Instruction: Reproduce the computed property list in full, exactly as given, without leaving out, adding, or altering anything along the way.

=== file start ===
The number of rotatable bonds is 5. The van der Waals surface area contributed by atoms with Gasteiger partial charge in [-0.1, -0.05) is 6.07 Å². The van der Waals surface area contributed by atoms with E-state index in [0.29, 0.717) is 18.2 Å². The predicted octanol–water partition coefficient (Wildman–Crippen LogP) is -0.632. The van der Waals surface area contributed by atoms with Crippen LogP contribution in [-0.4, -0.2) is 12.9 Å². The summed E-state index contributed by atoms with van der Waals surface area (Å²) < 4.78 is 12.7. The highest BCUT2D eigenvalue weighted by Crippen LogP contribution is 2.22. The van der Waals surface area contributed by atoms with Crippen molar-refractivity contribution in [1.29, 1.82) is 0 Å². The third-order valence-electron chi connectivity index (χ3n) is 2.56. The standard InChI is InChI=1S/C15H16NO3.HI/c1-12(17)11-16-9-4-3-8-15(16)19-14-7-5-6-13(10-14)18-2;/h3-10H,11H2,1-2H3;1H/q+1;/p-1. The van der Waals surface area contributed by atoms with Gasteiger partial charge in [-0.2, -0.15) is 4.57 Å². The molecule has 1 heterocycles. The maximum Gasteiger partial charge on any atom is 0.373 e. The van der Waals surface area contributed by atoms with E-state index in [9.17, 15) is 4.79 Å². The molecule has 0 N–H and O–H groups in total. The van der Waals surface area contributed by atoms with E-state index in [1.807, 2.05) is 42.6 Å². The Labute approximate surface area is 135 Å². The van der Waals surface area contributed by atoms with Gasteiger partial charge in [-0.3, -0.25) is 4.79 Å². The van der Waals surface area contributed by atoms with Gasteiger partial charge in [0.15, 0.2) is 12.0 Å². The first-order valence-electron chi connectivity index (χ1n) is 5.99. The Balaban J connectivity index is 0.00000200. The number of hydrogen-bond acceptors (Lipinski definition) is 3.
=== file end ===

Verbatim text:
The number of rotatable bonds is 5. The van der Waals surface area contributed by atoms with Gasteiger partial charge in [-0.1, -0.05) is 6.07 Å². The van der Waals surface area contributed by atoms with E-state index in [0.29, 0.717) is 18.2 Å². The predicted octanol–water partition coefficient (Wildman–Crippen LogP) is -0.632. The van der Waals surface area contributed by atoms with Crippen LogP contribution in [-0.4, -0.2) is 12.9 Å². The summed E-state index contributed by atoms with van der Waals surface area (Å²) < 4.78 is 12.7. The highest BCUT2D eigenvalue weighted by Crippen LogP contribution is 2.22. The van der Waals surface area contributed by atoms with Crippen molar-refractivity contribution in [1.29, 1.82) is 0 Å². The third-order valence-electron chi connectivity index (χ3n) is 2.56. The standard InChI is InChI=1S/C15H16NO3.HI/c1-12(17)11-16-9-4-3-8-15(16)19-14-7-5-6-13(10-14)18-2;/h3-10H,11H2,1-2H3;1H/q+1;/p-1. The van der Waals surface area contributed by atoms with Gasteiger partial charge in [-0.2, -0.15) is 4.57 Å². The molecule has 1 heterocycles. The maximum Gasteiger partial charge on any atom is 0.373 e. The van der Waals surface area contributed by atoms with E-state index in [9.17, 15) is 4.79 Å². The molecule has 0 N–H and O–H groups in total. The van der Waals surface area contributed by atoms with E-state index in [1.807, 2.05) is 42.6 Å². The Labute approximate surface area is 135 Å². The van der Waals surface area contributed by atoms with Gasteiger partial charge in [-0.3, -0.25) is 4.79 Å². The van der Waals surface area contributed by atoms with Gasteiger partial charge in [0.15, 0.2) is 12.0 Å². The first-order valence-electron chi connectivity index (χ1n) is 5.99. The Balaban J connectivity index is 0.00000200. The number of hydrogen-bond acceptors (Lipinski definition) is 3.